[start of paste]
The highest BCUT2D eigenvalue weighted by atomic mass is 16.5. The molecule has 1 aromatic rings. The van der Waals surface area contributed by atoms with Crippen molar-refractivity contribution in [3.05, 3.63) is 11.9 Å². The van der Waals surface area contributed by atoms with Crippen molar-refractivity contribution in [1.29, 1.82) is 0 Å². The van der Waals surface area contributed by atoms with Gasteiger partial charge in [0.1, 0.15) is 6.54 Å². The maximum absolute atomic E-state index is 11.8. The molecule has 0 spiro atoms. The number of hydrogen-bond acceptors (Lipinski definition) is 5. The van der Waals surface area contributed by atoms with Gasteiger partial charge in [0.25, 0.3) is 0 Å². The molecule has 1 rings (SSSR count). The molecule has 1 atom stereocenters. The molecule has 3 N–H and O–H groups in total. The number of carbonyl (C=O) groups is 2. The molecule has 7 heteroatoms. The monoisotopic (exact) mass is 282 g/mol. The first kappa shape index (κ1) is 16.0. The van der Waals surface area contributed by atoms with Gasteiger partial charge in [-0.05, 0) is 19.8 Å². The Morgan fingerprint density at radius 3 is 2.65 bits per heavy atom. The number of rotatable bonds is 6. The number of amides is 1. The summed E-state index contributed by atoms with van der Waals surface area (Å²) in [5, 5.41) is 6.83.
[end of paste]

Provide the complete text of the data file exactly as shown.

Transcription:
The highest BCUT2D eigenvalue weighted by atomic mass is 16.5. The molecule has 1 aromatic rings. The van der Waals surface area contributed by atoms with Crippen molar-refractivity contribution in [3.05, 3.63) is 11.9 Å². The van der Waals surface area contributed by atoms with Crippen molar-refractivity contribution in [1.29, 1.82) is 0 Å². The van der Waals surface area contributed by atoms with Gasteiger partial charge in [0.1, 0.15) is 6.54 Å². The maximum absolute atomic E-state index is 11.8. The molecule has 0 spiro atoms. The number of hydrogen-bond acceptors (Lipinski definition) is 5. The van der Waals surface area contributed by atoms with Gasteiger partial charge in [0.25, 0.3) is 0 Å². The molecule has 1 rings (SSSR count). The molecule has 1 atom stereocenters. The molecule has 3 N–H and O–H groups in total. The number of carbonyl (C=O) groups is 2. The molecule has 7 heteroatoms. The monoisotopic (exact) mass is 282 g/mol. The first kappa shape index (κ1) is 16.0. The van der Waals surface area contributed by atoms with Gasteiger partial charge in [-0.05, 0) is 19.8 Å². The Morgan fingerprint density at radius 3 is 2.65 bits per heavy atom. The number of rotatable bonds is 6. The number of amides is 1. The summed E-state index contributed by atoms with van der Waals surface area (Å²) in [5, 5.41) is 6.83.